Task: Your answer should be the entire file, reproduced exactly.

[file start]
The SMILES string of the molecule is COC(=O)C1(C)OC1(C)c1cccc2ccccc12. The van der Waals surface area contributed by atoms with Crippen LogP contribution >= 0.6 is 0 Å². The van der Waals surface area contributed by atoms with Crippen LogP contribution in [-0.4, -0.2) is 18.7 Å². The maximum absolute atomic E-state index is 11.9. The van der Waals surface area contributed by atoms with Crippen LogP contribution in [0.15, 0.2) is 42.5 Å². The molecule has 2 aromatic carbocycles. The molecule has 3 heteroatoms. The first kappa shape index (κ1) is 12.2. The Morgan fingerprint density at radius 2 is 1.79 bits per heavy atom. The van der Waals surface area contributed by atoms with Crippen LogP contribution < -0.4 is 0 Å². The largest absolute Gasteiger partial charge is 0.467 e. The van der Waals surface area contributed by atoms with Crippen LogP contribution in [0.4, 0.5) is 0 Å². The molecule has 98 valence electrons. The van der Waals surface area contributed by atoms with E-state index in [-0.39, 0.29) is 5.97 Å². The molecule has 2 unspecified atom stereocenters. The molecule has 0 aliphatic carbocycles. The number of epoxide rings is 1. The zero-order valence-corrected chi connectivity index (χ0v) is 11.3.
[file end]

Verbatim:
The SMILES string of the molecule is COC(=O)C1(C)OC1(C)c1cccc2ccccc12. The van der Waals surface area contributed by atoms with Crippen LogP contribution >= 0.6 is 0 Å². The van der Waals surface area contributed by atoms with Crippen LogP contribution in [-0.4, -0.2) is 18.7 Å². The maximum absolute atomic E-state index is 11.9. The van der Waals surface area contributed by atoms with Crippen LogP contribution in [0.15, 0.2) is 42.5 Å². The molecule has 2 aromatic carbocycles. The molecule has 3 heteroatoms. The first kappa shape index (κ1) is 12.2. The Morgan fingerprint density at radius 2 is 1.79 bits per heavy atom. The van der Waals surface area contributed by atoms with Crippen LogP contribution < -0.4 is 0 Å². The largest absolute Gasteiger partial charge is 0.467 e. The van der Waals surface area contributed by atoms with Crippen LogP contribution in [0.4, 0.5) is 0 Å². The molecule has 98 valence electrons. The van der Waals surface area contributed by atoms with E-state index in [-0.39, 0.29) is 5.97 Å². The molecule has 2 unspecified atom stereocenters. The molecule has 0 aliphatic carbocycles. The number of epoxide rings is 1. The zero-order valence-corrected chi connectivity index (χ0v) is 11.3.